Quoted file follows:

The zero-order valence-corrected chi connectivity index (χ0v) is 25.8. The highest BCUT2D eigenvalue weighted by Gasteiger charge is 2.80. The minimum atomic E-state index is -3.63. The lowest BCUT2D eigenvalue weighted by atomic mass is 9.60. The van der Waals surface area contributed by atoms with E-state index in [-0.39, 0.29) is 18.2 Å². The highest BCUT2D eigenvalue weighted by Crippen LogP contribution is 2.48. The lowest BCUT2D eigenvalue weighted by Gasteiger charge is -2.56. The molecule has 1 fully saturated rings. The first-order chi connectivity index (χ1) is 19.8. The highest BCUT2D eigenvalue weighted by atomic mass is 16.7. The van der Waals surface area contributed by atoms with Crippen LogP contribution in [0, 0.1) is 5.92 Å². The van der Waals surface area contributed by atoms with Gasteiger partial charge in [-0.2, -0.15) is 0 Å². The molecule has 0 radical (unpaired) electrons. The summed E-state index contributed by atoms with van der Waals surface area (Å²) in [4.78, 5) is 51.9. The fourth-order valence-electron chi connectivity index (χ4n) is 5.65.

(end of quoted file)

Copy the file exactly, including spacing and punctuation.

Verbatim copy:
The zero-order valence-corrected chi connectivity index (χ0v) is 25.8. The highest BCUT2D eigenvalue weighted by Gasteiger charge is 2.80. The minimum atomic E-state index is -3.63. The lowest BCUT2D eigenvalue weighted by atomic mass is 9.60. The van der Waals surface area contributed by atoms with E-state index in [-0.39, 0.29) is 18.2 Å². The highest BCUT2D eigenvalue weighted by Crippen LogP contribution is 2.48. The lowest BCUT2D eigenvalue weighted by Gasteiger charge is -2.56. The molecule has 1 fully saturated rings. The first-order chi connectivity index (χ1) is 19.8. The highest BCUT2D eigenvalue weighted by atomic mass is 16.7. The van der Waals surface area contributed by atoms with Crippen LogP contribution in [0, 0.1) is 5.92 Å². The van der Waals surface area contributed by atoms with Gasteiger partial charge in [-0.2, -0.15) is 0 Å². The molecule has 0 radical (unpaired) electrons. The summed E-state index contributed by atoms with van der Waals surface area (Å²) in [4.78, 5) is 51.9. The fourth-order valence-electron chi connectivity index (χ4n) is 5.65.